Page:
Based on field research, my Oregon State University co-author Robert Beschta and I documented the impact of cougars and wolves on the regeneration of forest tree stands and riverside vegetation in Yellowstone and other national parks in western North America. Fewer predators, we found, lead to an increase in browsing animals such as deer and elk. More browsing disrupts vegetation, reduces birds and some mammals and changes other parts of the ecosystem. From the actions of the top predator, widespread impacts cascade down the food chain.

Similar effects were found in studies of Eurasian lynx, dingoes, lions and sea otters. For example in Europe, absence of lynx has been closely tied to the abundance of roe deer, red fox and hare. In Australia, the construction of a 3,400-mile dingo-proof fence has enabled scientists to study ecosystems with and without dingoes which are closely related to gray wolves. They found that dingoes control populations of herbivores and exotic red foxes. The suppression of these species by dingoes reduces predation pressure, benefiting plants and smaller native prey.

In some parts of Africa, the decrease of lions and leopards has coincided with a dramatic increase in olive baboons, which threaten crops and livestock. In the waters off southeast Alaska, a decline in sea otters through killer whale predation has led to a rise in sea urchins and loss of kelp beds.

Predators are integral, not expendable

We are now obtaining a deeper appreciation of the impact of large carnivores on ecosystems, a view that can be traced back to the work of landmark ecologist Aldo Leopold. The perception that predators are harmful and deplete fish and wildlife is outdated. Many scientists and wildlife managers now recognise the growing evidence of carnivores’ complex role in ecosystems, and their social and economic benefits. Leopold recognised these relationships, but his observations were ignored for decades after his death in 1948.

op carnivores, at work keeping things in check. Doug Smith
Top carnivores, at work keeping things in check. Doug Smith

Human tolerance of these species is the major issue. Most would agree these animals have an intrinsic right to exist, but additionally they provide economic and ecological services that people value. Among the services documented in other studies are carbon sequestration, restoration of riverside ecosystems, biodiversity and disease control. For example, wolves may limit large herbivore populations, thus decreasing browsing on young trees that sequester carbon when they escape browsing and grow taller. Where large carnivore populations have been restored – such as wolves in Yellowstone or Eurasian lynx in Finland – ecosystems appear to be bouncing back.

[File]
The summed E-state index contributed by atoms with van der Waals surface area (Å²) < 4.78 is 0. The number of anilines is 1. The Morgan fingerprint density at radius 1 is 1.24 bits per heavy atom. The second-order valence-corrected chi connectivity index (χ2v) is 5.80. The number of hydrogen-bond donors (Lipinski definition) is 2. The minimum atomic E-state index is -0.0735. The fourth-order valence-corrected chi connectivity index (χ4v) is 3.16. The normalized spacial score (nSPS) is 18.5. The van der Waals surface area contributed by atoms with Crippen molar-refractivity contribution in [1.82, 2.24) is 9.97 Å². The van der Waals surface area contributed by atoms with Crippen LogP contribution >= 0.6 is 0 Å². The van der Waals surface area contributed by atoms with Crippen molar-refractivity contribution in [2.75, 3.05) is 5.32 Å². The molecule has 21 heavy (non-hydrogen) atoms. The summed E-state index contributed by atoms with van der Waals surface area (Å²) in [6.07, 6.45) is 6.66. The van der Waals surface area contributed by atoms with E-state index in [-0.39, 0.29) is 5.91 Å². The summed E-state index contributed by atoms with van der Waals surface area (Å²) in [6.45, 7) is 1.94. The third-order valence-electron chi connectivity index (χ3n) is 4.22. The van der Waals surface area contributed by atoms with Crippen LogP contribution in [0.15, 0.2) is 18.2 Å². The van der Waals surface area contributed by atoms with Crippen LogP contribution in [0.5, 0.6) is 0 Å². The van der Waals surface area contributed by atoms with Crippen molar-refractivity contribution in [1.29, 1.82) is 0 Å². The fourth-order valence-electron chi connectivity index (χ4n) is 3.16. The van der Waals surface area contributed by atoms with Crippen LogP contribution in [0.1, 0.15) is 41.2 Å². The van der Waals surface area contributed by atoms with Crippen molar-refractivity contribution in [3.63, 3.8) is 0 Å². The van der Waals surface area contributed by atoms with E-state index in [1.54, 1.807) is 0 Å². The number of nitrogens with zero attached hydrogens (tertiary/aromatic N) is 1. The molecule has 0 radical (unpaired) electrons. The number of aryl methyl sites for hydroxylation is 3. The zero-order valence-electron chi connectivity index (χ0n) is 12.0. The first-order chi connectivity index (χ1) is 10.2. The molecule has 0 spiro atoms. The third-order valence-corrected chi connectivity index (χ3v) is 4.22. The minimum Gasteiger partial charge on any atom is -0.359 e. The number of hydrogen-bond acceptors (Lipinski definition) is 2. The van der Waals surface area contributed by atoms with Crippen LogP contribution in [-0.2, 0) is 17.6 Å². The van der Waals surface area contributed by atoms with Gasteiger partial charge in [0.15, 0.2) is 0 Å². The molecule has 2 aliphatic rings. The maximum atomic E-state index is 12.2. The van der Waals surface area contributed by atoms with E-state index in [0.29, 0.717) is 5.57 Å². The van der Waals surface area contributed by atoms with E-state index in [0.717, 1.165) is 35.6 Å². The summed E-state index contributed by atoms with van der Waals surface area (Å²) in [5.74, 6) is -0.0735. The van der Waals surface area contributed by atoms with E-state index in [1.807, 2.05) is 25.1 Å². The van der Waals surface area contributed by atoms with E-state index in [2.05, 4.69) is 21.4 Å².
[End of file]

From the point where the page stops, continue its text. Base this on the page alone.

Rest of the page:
I am impressed with how resilient the Yellowstone ecosystem is, and while ecosystem restoration isn’t happening quickly everywhere in this park, it has started. In some cases where vegetation loss has led to soil erosion, for example, full restoration may not be possible in the near term. What is certain is that ecosystems and the elements of them are highly interconnected. The work at Yellowstone and other places shows how species affect each another through different pathways. It’s humbling as a scientist to witness this interconnectedness of nature.

My co-authors and I have called for an international initiative to conserve large carnivores in co-existence with people. This effort could be modelled after a couple of other successful efforts including the Large Carnivore Initiative for Europe, a non-profit scientific group affiliated with the International Union for the Conservation of Nature, and the Global Tiger Initiative which involves all 13 of the tiger-range countries. With more tolerance by humans, we might be able to avoid extinctions. The world would be a scary place without these predators.